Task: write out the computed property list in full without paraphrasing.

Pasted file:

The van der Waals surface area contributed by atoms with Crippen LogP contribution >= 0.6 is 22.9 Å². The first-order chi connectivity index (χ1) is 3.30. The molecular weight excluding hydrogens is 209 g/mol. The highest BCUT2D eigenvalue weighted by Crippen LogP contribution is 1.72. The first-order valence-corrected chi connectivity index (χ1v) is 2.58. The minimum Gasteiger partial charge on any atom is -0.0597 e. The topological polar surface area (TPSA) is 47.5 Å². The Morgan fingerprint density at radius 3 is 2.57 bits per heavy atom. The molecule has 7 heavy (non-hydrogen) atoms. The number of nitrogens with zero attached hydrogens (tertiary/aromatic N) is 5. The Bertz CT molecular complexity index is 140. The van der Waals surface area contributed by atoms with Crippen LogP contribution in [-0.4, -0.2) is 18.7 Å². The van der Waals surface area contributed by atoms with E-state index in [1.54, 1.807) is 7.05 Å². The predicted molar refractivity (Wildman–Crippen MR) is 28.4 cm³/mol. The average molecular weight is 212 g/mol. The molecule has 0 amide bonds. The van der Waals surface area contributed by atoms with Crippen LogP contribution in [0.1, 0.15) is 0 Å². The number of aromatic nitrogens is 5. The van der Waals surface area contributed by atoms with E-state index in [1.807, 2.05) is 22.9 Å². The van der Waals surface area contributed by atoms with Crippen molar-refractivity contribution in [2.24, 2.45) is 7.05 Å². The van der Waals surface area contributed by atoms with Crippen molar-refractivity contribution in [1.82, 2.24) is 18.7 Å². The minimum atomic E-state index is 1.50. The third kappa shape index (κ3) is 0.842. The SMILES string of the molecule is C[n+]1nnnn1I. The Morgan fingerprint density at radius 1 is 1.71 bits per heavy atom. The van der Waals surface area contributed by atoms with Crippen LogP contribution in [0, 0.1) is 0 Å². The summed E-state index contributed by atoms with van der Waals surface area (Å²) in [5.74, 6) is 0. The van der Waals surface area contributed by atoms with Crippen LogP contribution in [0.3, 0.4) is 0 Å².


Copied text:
The van der Waals surface area contributed by atoms with Crippen LogP contribution >= 0.6 is 22.9 Å². The first-order chi connectivity index (χ1) is 3.30. The molecular weight excluding hydrogens is 209 g/mol. The highest BCUT2D eigenvalue weighted by Crippen LogP contribution is 1.72. The first-order valence-corrected chi connectivity index (χ1v) is 2.58. The minimum Gasteiger partial charge on any atom is -0.0597 e. The topological polar surface area (TPSA) is 47.5 Å². The Morgan fingerprint density at radius 3 is 2.57 bits per heavy atom. The molecule has 7 heavy (non-hydrogen) atoms. The number of nitrogens with zero attached hydrogens (tertiary/aromatic N) is 5. The Bertz CT molecular complexity index is 140. The van der Waals surface area contributed by atoms with Crippen LogP contribution in [-0.4, -0.2) is 18.7 Å². The van der Waals surface area contributed by atoms with E-state index in [1.54, 1.807) is 7.05 Å². The predicted molar refractivity (Wildman–Crippen MR) is 28.4 cm³/mol. The average molecular weight is 212 g/mol. The molecule has 0 amide bonds. The van der Waals surface area contributed by atoms with Crippen LogP contribution in [0.1, 0.15) is 0 Å². The number of aromatic nitrogens is 5. The van der Waals surface area contributed by atoms with E-state index in [1.807, 2.05) is 22.9 Å². The van der Waals surface area contributed by atoms with Crippen molar-refractivity contribution in [2.24, 2.45) is 7.05 Å². The van der Waals surface area contributed by atoms with Crippen molar-refractivity contribution in [1.82, 2.24) is 18.7 Å². The minimum atomic E-state index is 1.50. The third kappa shape index (κ3) is 0.842. The SMILES string of the molecule is C[n+]1nnnn1I. The Morgan fingerprint density at radius 1 is 1.71 bits per heavy atom. The van der Waals surface area contributed by atoms with Crippen LogP contribution in [0, 0.1) is 0 Å². The summed E-state index contributed by atoms with van der Waals surface area (Å²) in [5.74, 6) is 0. The van der Waals surface area contributed by atoms with Crippen LogP contribution in [0.3, 0.4) is 0 Å².